UC Berkeley Scientists 'See' Movies in the Mind

PHOTO: UC Berkeley researchers use brain imaging, computer modeling to recreate clips.
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California scientists have found a way to see through another person's eyes.

Researchers from UC Berkeley were able to reconstruct YouTube videos from viewers' brain activity -- a feat that might one day offer a glimpse into our dreams, memories and even fantasies.

"This is a major leap toward reconstructing internal imagery," said Jack Gallant, professor of psychology and coauthor of a study published today in Current Biology. "We are opening a window into the movies in our minds."

Gallant's coauthors acted as study subjects, watching YouTube videos inside a magnetic resonance imaging machine for several hours at a time. The team then used the brain imaging data to develop a computer model that matched features of the videos -- like colors, shapes and movements -- with patterns of brain activity.

"Once we had this model built, we could read brain activity for that subject and run it backwards through the model to try to uncover what the viewer saw," said Gallant.

Subtle changes in blood flow to visual areas of the brain, measured by functional MRI, predicted what was on the screen at the time -- whether it was Steve Martin as Inspector Clouseau or an airplane. The reconstructed videos are blurry because they layer all the YouTube clips that matched the subject's brain activity pattern. The result is a haunting, almost dream-like version of the video as seen by the mind's eye.

The researchers say the technology could one day be used to broadcast imagery -- the scenes that play out inside our minds independent from vision.

"If you can decode movies people saw, you might be able to decode things in the brain that are movie-like but have no real-world analog, like dreams," Gallant said.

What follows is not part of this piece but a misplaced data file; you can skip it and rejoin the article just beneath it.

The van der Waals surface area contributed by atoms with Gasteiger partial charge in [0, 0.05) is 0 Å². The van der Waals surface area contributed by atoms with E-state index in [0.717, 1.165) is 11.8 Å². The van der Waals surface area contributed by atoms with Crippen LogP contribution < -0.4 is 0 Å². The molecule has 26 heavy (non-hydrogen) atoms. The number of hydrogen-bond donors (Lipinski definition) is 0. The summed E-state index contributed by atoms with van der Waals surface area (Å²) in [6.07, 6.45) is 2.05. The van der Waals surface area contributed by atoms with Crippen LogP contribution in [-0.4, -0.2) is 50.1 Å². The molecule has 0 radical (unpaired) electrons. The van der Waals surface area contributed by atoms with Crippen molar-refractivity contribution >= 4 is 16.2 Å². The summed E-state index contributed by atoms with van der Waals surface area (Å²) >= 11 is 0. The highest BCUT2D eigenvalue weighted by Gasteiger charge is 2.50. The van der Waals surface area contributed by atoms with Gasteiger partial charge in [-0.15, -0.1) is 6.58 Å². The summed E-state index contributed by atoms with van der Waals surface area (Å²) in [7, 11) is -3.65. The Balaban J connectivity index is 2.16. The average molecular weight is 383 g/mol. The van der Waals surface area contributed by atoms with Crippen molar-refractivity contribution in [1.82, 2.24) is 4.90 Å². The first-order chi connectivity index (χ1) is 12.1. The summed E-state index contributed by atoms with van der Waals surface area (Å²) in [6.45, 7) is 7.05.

The brain activity measured in this study is just a fraction of the activity that lets us see moving images. Other, more complex areas help us interpret the content of those images -- distinguish faces from lifeless objects, for example.

"The brain isn't just one big blob of tissue. It actually consists of dozens, even hundreds of modules, each of which does a different thing," said Gallant. "We hope to look at more visual modules, and try to build models for every single part of visual system."

More models, Gallant said, mean better resolution. It also means a ton more data to analyze.

"We need really big computers," Gallant said.

Shinji Nishimoto, a neuroscientist in Gallant's lab and the study's lead author, said the results shed light on how the brain understands and processes visual experiences.

"We need to know how the brain works in naturalistic conditions," Nishimoto said in a statement. "For that, we need to first understand how the brain works while we are watching movies."

Whether the technology could also be used to watch people's dreams or memories -- even intentions -- depends on how close those abstract visual experiences are to the real thing.

"We simply don't know at this point. But it's our next line of research," said Gallant.

If the technology could be used to broadcast imagery, it could one day allow people who are paralyzed to control their environment by imagining sequences of movements. Already, brain waves recorded through electrodes on the scalp can flip a switch, allowing people with Lou Gehrig's disease and other paralyzing conditions to choose letters on a computer monitor and communicate.

Gallant and his team are often asked whether the technology could be used in detective work or court cases -- an idea that brings to mind the futuristic crime-foiling action in "Minority Report."

But the potential to watch a person's memories may not be so far off. Whether such memories could be used in a court of law, however, would be limited not only by the technology but also the nature of memories. After all, Gallant's website reads, an accurate read-out of a faulty memory only provides misleading information.

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